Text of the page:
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Verbal and physical aggression common in nursing homes

Aggression between nursing home residents is more common than widely believed, according to research.

Studies conducted by academics from Cornell University in the US, show that 2.4% of residents reported physical aggression from another resident and 7.3% experienced verbal aggression over a two-week period in a large urban nursing home.

In another study, 12 nurse observers identified 30 episodes of resident-to-resident aggression in an eight-hour shift.

Of these, 17 were physical and victims were more likely to be men with behavioural problems like wandering or with a cognitive impairment.

Report author Karl Pillemer, director of the Cornell Institute for Translational Research on Ageing at university’s College of Human Ecology, said: ‘Anyone who spends much time in a nursing home will observe arguments, threats and shouting matches among residents, as well as behaviors like pushing, shoving and hitting.’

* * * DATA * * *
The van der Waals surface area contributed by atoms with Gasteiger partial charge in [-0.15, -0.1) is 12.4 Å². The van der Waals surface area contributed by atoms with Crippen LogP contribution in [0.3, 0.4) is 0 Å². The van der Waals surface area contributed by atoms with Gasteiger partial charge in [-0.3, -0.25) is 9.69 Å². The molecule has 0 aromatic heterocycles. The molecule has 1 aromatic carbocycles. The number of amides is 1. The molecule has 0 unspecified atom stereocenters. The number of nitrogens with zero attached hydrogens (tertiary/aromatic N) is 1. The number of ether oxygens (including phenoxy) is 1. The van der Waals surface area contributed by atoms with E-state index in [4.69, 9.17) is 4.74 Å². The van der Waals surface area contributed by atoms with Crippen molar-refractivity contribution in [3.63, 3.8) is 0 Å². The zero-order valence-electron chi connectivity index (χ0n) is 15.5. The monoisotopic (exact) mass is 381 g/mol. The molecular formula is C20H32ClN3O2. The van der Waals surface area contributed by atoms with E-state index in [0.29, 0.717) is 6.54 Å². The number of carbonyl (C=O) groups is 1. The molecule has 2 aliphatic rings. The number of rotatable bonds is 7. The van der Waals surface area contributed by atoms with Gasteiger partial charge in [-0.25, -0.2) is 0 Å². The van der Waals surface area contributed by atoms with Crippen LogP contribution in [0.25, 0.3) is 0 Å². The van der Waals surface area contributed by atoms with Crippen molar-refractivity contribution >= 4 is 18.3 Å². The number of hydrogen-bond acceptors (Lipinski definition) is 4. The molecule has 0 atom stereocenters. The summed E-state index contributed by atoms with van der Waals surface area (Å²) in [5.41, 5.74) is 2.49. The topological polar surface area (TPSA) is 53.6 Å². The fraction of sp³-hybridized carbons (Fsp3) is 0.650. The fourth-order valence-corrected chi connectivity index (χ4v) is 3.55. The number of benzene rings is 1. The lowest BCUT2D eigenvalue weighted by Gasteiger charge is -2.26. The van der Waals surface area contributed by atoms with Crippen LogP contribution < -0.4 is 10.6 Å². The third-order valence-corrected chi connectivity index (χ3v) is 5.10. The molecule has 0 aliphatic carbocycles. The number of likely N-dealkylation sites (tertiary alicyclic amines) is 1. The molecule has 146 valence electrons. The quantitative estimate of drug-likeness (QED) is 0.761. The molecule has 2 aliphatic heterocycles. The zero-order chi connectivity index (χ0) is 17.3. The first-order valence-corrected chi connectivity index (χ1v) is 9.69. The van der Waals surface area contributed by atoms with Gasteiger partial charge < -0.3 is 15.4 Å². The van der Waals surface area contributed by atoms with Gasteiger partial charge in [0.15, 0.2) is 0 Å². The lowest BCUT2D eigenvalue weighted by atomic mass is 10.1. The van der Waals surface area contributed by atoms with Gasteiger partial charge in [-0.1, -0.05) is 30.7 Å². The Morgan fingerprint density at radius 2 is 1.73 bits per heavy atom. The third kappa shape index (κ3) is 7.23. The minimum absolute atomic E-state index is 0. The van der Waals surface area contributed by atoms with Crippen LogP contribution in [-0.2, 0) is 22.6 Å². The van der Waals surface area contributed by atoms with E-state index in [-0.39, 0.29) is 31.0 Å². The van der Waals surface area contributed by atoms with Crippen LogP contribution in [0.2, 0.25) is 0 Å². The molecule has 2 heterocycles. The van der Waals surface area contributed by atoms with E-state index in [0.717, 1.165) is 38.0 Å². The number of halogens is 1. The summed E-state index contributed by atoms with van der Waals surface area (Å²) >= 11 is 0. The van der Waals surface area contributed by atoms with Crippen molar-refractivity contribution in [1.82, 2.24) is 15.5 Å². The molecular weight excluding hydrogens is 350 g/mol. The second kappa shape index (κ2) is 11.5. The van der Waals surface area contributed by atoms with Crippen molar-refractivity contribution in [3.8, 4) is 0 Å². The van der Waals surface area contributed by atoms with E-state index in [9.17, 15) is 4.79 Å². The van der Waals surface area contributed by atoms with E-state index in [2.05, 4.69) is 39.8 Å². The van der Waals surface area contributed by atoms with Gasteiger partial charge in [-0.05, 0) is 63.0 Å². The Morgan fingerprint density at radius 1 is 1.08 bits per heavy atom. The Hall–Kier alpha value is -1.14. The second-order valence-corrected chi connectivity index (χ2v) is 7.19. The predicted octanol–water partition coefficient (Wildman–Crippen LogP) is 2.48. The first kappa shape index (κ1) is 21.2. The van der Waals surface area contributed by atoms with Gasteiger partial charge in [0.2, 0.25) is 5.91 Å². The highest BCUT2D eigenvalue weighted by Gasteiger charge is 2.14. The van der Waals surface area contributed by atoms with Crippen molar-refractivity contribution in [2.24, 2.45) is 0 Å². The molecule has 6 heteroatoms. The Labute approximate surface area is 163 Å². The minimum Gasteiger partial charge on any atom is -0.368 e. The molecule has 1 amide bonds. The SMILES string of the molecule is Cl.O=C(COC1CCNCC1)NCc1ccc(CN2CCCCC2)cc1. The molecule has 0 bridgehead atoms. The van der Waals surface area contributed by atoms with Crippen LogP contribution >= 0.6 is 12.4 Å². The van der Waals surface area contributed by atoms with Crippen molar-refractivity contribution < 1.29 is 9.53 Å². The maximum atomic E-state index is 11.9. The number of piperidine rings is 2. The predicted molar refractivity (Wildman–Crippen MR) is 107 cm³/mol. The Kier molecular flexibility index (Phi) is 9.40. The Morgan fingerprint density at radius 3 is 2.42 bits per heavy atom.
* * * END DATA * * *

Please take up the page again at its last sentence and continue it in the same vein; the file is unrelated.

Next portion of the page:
Co-author author Mark S Lachs, professor of medicine at Weill Cornell Medical College, said: At present, staff have few solutions available to them and typical interventions in the nursing home may have negative consequences for aggressive residents, including the use of psychotropic medications or isolation of the resident.’

"We hope our work will help inspire a vigorous search for programs that work to prevent aggression and violence among residents in long-term care."

Readers' comments (1)

  • As a nurse of many years experience, I can tell you that the instanses of both verbal and physical violence is increasing. This is due to in my opinion inapropriate placement of residents and owners that will take any body to fill a bed. I believe in the correct placement of residents in the first place

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